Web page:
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As we begin to enter the school year with some students studying from home it is important to maintain a focus on the health of our children.
We should not lose sight of the fact that about 1 in 5 (19%) children in the United States suffers from obesity. In Florida, one out of three children is overweight or obese. Certain groups of children are more affected than others.
We are just ending a particular focus on children through National Childhood Obesity Awareness Month which provides an opportunity for all of us to learn more about this serious health condition. Although this major health problem has no simple solution, there are many ways communities can support children with their journey to good health.
Obesity in childhood poses immediate and future health risks including:
- Children with obesity are at higher risk for having other chronic health conditions and diseases, such as asthma, sleep apnea, bone and joint problems, and type 2 diabetes. They also have more risk factors for heart disease like high blood pressure and high cholesterol than their normal weight peers.
- Children with obesity can be bullied and teased more than their normal weight peers. They are also more likely to suffer from social isolation, depression, and lower self-esteem.
- Children with obesity are more likely to have obesity as adults. (65% of adults in Florida are at an unhealthy weight according to the Healthiest Weight Florida coalition) This can lead to lifelong physical and mental health problems. Adult obesity is associated with a higher risk of type 2 diabetes, heart disease, and many types of cancers.
Many factors influence childhood obesity
Impacts on childhood obesity can occur due to numerous factors including eating and physical activity behaviors, genetics, metabolism, family and home environment, and community and social factors. For some children and families, obesity may be influenced by the following:
- too much time spent being inactive
- lack of sleep
- lack of places to go in the community to get physical activity
- easy access to inexpensive, high calorie foods and sugary beverages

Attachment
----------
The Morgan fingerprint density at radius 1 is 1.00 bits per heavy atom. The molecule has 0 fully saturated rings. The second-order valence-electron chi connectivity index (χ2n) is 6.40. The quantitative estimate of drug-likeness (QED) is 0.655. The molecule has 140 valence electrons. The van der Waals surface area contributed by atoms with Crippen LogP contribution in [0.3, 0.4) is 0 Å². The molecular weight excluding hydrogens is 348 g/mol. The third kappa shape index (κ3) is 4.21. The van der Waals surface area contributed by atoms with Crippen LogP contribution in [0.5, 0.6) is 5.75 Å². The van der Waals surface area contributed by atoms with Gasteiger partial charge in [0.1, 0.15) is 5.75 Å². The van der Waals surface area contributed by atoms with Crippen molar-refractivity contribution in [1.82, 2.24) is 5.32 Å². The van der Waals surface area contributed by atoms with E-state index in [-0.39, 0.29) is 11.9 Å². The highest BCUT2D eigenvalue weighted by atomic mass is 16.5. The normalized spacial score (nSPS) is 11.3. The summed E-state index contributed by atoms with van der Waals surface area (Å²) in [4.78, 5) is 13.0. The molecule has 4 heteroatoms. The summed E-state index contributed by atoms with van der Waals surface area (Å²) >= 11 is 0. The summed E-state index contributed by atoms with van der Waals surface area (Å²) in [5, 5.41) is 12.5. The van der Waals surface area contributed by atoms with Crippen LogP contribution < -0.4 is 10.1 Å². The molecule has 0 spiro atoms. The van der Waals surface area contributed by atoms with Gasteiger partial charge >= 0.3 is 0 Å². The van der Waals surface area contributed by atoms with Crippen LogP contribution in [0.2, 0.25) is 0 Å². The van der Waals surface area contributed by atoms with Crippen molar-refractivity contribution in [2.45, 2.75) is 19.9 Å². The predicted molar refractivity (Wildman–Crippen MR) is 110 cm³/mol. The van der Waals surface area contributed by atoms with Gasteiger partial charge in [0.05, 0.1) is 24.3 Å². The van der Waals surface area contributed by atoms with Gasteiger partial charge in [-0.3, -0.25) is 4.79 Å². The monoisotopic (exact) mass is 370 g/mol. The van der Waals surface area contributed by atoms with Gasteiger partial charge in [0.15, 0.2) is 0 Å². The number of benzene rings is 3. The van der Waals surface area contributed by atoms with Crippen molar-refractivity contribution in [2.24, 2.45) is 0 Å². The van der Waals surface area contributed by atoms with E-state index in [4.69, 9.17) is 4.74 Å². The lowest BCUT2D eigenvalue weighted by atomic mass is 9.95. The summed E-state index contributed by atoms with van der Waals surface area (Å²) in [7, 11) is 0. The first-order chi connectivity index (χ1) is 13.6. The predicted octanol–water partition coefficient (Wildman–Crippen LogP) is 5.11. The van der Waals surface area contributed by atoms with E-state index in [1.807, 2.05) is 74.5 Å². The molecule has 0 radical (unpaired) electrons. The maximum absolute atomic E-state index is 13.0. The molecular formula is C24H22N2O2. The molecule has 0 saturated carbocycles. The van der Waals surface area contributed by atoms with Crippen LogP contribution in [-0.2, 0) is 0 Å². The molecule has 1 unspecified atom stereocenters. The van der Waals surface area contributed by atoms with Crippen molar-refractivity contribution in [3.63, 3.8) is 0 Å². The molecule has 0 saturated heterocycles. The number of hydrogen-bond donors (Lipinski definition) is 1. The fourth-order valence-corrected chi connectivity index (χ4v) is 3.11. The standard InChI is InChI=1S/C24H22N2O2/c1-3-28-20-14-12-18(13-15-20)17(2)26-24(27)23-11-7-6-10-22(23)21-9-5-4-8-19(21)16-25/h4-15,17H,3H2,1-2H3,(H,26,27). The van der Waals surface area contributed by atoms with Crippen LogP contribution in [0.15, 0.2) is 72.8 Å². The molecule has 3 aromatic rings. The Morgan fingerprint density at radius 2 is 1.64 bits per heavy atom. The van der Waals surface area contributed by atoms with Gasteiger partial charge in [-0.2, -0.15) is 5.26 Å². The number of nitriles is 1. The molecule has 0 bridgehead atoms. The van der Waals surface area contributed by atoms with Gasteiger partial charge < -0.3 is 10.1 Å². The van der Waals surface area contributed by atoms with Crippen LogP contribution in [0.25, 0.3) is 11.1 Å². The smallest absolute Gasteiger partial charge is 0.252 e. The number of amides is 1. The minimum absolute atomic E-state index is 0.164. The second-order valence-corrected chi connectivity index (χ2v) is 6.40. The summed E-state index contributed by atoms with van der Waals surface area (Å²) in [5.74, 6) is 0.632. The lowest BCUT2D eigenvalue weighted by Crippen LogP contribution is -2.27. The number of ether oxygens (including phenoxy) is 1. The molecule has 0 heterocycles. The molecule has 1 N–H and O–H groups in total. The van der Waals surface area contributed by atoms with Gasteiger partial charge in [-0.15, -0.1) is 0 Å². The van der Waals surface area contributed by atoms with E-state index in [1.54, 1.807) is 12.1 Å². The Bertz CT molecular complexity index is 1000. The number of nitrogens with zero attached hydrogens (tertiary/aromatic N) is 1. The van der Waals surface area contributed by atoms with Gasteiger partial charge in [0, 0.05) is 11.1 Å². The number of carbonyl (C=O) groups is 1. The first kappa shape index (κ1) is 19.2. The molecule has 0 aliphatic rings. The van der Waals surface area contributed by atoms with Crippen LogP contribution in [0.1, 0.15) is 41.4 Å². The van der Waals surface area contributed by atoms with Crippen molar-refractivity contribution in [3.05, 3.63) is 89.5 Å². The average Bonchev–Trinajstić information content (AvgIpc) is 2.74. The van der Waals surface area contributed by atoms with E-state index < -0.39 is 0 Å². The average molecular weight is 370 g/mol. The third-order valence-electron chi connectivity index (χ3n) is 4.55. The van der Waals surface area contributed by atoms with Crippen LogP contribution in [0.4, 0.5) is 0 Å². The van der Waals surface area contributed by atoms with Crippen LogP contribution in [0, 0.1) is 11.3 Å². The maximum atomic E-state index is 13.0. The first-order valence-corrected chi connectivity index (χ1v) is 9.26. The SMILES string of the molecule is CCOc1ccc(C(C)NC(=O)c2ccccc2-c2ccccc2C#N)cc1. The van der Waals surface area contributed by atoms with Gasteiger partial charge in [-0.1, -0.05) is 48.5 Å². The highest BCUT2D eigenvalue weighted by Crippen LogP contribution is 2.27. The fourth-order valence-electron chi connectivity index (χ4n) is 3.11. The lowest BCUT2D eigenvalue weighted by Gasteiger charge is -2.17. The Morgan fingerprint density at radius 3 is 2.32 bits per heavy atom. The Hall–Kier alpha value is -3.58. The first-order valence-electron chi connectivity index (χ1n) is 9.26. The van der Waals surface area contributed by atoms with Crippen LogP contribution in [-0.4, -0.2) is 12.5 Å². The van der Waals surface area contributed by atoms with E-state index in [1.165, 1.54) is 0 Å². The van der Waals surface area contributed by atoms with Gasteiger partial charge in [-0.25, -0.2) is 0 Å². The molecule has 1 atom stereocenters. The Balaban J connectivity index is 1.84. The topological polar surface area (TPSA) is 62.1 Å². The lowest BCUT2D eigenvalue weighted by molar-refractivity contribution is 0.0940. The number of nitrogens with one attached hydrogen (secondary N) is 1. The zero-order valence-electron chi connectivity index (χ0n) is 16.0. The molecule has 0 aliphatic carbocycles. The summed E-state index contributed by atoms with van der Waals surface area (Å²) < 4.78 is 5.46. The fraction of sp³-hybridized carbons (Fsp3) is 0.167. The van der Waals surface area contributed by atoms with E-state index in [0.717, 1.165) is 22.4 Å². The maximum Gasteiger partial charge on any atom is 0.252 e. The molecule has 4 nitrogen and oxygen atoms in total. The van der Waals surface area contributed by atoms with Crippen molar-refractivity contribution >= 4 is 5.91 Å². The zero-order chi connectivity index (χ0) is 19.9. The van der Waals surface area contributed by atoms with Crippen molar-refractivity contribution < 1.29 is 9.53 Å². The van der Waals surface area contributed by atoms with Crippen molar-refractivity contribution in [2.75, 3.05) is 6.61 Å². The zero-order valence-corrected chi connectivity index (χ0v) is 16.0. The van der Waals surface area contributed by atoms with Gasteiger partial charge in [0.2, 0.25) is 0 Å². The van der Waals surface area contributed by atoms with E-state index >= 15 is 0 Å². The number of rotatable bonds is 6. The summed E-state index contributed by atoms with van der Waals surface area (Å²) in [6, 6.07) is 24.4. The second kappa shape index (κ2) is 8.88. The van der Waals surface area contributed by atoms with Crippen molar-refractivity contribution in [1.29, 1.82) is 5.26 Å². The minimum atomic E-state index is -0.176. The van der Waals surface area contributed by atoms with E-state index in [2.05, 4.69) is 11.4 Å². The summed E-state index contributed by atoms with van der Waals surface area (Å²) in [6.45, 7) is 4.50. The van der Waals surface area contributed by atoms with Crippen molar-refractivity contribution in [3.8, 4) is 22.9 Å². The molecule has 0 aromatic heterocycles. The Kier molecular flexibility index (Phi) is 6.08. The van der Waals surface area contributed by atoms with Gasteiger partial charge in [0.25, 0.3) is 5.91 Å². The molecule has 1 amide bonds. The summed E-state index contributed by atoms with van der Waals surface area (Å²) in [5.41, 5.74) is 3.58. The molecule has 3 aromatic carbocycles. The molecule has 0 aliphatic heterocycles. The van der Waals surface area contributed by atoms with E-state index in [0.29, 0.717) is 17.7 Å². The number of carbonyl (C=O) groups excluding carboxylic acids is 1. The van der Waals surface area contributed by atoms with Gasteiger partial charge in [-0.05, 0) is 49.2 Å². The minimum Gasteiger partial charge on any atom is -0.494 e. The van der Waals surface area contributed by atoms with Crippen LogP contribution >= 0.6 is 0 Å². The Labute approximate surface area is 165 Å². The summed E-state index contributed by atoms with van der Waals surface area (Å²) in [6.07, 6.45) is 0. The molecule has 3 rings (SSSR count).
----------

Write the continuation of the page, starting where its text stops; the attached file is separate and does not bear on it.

- lack of access to affordable, healthier foods
Developing healthy eating habits
Parents, guardians, and teachers can help children maintain a healthy weight by helping them develop healthy eating habits and limiting calorie-rich temptations. You also want to help children be physically active, have reduced screen time, and get adequate sleep.
To help children develop healthy eating habits:
- Provide plenty of vegetables, fruits, and whole-grain products.
- Include low-fat or non-fat milk or dairy products, including cheese and yogurt.
- Choose lean meats, poultry, fish, lentils, and beans for protein.
- Encourage your family to drink lots of water.
- Limit sugary drinks.
- Limit consumption of sugar and saturated fat.
Team approach to support healthy growth and prevent obesity in children
Many actors need to be involved in working in a complementary manner to address the issue of promoting the healthy growth of children and preventing obesity. These may include:
- parents and caregivers
- state and local health departments, businesses and community groups
- health care providers
- early care and education centers (including pre-school and day care centers)
The goal for children who are overweight is to reduce the rate of weight gain while allowing normal growth and development. Children should NOT be placed on a weight reduction diet without the consultation of a health care provider.
Remember that small changes every day can lead to longer-term success.
Obviously we should be cognizant of additional barriers impacting the ability to address this issue.
Our society has a definite need to look at the many inequities that presently exist which include lack of educational opportunities (including education on nutrition and health topics), limited income, lack of access to affordable healthier foods, difficulty in access to health care (i.e., health disparities, particularly with relation to minority population groups).
Finally, the issue of racial inequalities should not be discounted.
Learn how obesity is measured in children by visiting
Mark Mahoney (Photo: Mark Mahoney)
Mark A. Mahoney, Ph.D. has been a Registered Dietitian/Nutritionist for over 34 years and completed graduate studies in Nutrition & Public Health at Columbia University. He can be reached at firstname.lastname@example.org.
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